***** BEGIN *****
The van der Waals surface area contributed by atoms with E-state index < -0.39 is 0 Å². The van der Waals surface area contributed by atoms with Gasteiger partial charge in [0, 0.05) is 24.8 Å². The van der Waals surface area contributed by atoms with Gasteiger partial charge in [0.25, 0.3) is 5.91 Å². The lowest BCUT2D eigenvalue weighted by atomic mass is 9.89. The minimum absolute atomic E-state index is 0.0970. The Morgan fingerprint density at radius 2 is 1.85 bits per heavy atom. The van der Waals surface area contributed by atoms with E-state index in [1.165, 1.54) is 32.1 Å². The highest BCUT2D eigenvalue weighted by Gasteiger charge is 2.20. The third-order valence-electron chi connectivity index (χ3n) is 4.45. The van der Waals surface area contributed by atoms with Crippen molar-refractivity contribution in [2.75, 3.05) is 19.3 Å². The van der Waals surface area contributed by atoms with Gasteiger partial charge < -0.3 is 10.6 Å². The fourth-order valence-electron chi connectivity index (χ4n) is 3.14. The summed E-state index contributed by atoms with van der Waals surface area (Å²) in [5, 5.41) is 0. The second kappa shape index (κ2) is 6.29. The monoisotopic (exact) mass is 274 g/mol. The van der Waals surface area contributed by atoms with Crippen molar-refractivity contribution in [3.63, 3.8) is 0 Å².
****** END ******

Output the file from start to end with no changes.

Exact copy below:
The van der Waals surface area contributed by atoms with E-state index < -0.39 is 0 Å². The van der Waals surface area contributed by atoms with Gasteiger partial charge in [0, 0.05) is 24.8 Å². The van der Waals surface area contributed by atoms with Gasteiger partial charge in [0.25, 0.3) is 5.91 Å². The lowest BCUT2D eigenvalue weighted by atomic mass is 9.89. The minimum absolute atomic E-state index is 0.0970. The Morgan fingerprint density at radius 2 is 1.85 bits per heavy atom. The van der Waals surface area contributed by atoms with E-state index in [1.165, 1.54) is 32.1 Å². The highest BCUT2D eigenvalue weighted by Gasteiger charge is 2.20. The third-order valence-electron chi connectivity index (χ3n) is 4.45. The van der Waals surface area contributed by atoms with Crippen molar-refractivity contribution in [2.75, 3.05) is 19.3 Å². The van der Waals surface area contributed by atoms with Gasteiger partial charge < -0.3 is 10.6 Å². The fourth-order valence-electron chi connectivity index (χ4n) is 3.14. The summed E-state index contributed by atoms with van der Waals surface area (Å²) in [5, 5.41) is 0. The second kappa shape index (κ2) is 6.29. The monoisotopic (exact) mass is 274 g/mol. The van der Waals surface area contributed by atoms with Crippen molar-refractivity contribution in [3.63, 3.8) is 0 Å².